JP: Of course, my ground fighting is strong, so I have been working very hard to improve my striking skills, with a lot of training in boxing and kickboxing, and incorporating the techniques into my Jiu-Jitsu. I have a lot of good coaches and students that are helping me prepare for this fight.

RC: Your only MMA loss was against a very tough opponent in Yves Edwards at UFC 37.5 in June of 2002. Yves landed a hard kick that sent you to the mat. There was speculation that you injured your wrist on the fall. What really happened?

JP: When I hit the mat, I was still alert mentally, but my left hand, wrist, and arm were numb and I could not continue. It took me about three months to heal from the damage, but since then, I have had no problems with it.

RC: You will be fighting an experienced kickboxer, Doug “The Demon” Evans on March 10th . Some fighters go into the ring cold; do you watch footage of previous fights or study your opponent in any way before a match?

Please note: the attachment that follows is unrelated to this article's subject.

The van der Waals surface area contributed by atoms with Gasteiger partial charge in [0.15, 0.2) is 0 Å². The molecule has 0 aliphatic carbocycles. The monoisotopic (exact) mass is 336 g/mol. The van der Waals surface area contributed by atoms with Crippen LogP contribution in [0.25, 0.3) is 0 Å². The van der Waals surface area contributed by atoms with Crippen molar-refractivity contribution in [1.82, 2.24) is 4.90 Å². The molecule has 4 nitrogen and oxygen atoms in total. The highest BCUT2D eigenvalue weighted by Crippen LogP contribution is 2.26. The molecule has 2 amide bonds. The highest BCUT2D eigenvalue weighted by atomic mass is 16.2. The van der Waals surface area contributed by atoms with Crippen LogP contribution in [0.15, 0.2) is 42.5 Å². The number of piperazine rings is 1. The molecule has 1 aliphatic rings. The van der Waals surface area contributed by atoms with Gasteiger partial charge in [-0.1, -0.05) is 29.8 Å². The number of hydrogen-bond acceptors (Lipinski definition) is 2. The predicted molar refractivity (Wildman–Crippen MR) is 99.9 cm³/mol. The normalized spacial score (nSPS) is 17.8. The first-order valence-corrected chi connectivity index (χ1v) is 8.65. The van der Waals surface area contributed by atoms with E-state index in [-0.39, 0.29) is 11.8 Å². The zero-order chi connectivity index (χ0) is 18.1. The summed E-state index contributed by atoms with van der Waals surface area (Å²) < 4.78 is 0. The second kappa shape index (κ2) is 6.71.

JP: Yes, actually I have been watching videos of his fights and studying how he moves. He is a strong kickboxer with very good standup skills.

RC: At 6’2” and 170lbs, some would say you have the perfect Jiu-Jitsu frame, but if you could change one thing about your physique, what would it be?

JP: Honestly, I feel great at this weight and wouldn’t change anything about my body. I feel strong and healthy, and ready for this match.

RC: Besides Yves Edwards, who stands out in your mind as your toughest opponent to date?

JP: In 2001, I fought Nassor Lewis in Hawaii at the Warrior’s Class III. I finished him with a Rear Naked Choke, but he was extremely strong and unfortunately, I had not trained very hard for that fight.

RC: How has BJJ changed over the last ten years, and what direction do you see it going in?

JP: I think it has changed a lot, but in a good way. Many Americans have gone to Brazil and come back home with great skills. Of course, in the early days of Mixed Martial Arts hardly anyone knew how to fight on the ground. Americans have helped change Jiu-Jitsu because they wanted to be well-rounded fighters, which has been very good for the sport.